Two new solar farms for Gove Peninsula as Rio Tinto works to secure more sustainable power

4 July 2024

Two new 5.25MW solar farms will be built on Gumatj and Rirratjingu country on the Gove Peninsula in the Northern Territory, as Rio Tinto works to secure a more sustainable power supply for the region beyond mining.

The solar farms will be built on Rio Tinto leases, following agreement with the Gumatj and Rirratjingu Traditional Owner Groups on the location of the facilities, and will help underpin a low-carbon future for the Gove community after mining operations cease, towards the end of the decade.

Aggreko will construct, own and operate the solar farms for Rio Tinto for up to 10 years, beginning construction in July 2024 and with completion scheduled for early 2025. The two sites will have combined capacity of 10.5MW.

Rio Tinto Gove Operations Acting General Manager Shannon Price said “The Gove solar project is part of our shared vision with Traditional Owners to leave a positive legacy for the Gove Peninsula communities after bauxite mining ceases.

“We’re excited to work with the Gumatj and Rirratjingu clans to provide an opportunity to secure alternative electricity generation assets on their country and to discuss opportunities to commercialise energy infrastructure in the future.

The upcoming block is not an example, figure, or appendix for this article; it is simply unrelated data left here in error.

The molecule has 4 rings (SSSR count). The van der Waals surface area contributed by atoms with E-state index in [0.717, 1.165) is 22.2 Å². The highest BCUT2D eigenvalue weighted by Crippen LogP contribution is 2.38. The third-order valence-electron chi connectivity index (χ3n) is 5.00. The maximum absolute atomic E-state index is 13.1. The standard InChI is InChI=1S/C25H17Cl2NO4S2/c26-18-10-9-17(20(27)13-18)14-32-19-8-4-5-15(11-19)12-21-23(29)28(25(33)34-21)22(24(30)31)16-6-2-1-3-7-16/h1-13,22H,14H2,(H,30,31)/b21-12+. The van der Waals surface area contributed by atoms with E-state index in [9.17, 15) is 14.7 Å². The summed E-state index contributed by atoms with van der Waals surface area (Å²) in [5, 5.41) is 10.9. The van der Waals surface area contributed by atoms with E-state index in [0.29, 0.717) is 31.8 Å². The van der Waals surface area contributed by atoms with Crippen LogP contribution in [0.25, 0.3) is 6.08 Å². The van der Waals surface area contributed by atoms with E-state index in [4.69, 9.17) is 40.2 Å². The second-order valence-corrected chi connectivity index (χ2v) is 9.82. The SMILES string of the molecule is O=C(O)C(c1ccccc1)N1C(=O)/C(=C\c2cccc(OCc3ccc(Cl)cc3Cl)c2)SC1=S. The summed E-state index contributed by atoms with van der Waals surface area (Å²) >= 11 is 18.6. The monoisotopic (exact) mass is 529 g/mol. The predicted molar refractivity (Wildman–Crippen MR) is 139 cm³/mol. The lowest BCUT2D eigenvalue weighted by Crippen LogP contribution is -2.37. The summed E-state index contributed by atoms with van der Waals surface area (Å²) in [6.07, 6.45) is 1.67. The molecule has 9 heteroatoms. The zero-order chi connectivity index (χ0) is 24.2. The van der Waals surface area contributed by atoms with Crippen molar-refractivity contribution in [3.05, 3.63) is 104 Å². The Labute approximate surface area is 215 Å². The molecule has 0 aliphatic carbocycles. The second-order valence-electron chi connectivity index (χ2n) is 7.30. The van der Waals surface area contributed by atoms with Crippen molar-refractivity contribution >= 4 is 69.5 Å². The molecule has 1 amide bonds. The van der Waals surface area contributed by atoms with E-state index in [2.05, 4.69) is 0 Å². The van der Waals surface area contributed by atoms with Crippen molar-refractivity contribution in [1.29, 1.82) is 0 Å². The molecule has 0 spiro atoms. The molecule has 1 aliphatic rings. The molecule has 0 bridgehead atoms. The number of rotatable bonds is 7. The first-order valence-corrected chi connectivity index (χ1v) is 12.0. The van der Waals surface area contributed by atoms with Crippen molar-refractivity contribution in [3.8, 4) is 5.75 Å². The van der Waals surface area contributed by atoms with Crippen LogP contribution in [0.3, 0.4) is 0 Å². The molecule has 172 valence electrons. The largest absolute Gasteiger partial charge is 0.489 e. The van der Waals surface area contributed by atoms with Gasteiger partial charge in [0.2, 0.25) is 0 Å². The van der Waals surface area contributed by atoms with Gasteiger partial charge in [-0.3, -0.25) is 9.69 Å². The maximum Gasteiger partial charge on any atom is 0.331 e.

“We are working in partnership with the Northern Territory Government and Traditional Owners to ensure a smooth transition of leased land and town assets and infrastructure as Rio Tinto prepares to stop mining at Gove later this decade.

“We are committed to our role in helping to plan for the region’s future, which includes providing options for reliable, affordable and environmentally sustainable infrastructure.

“The solar farms are also part of our ongoing commitment to decarbonise our business. Once operational, they are expected to reduce annual CO2e emissions at our Gove operations by up to 17%.

“We intend for these farms to underpin sustainable power for the region beyond mining.”

When complete, the solar farms are expected to reduce the region’s annual diesel consumption by about 20%, or 4.5 million litres a year, and lower annual carbon emissions by over 12,000 tonnes, which is the equivalent of taking 2,800 internal combustion engine cars off the road1.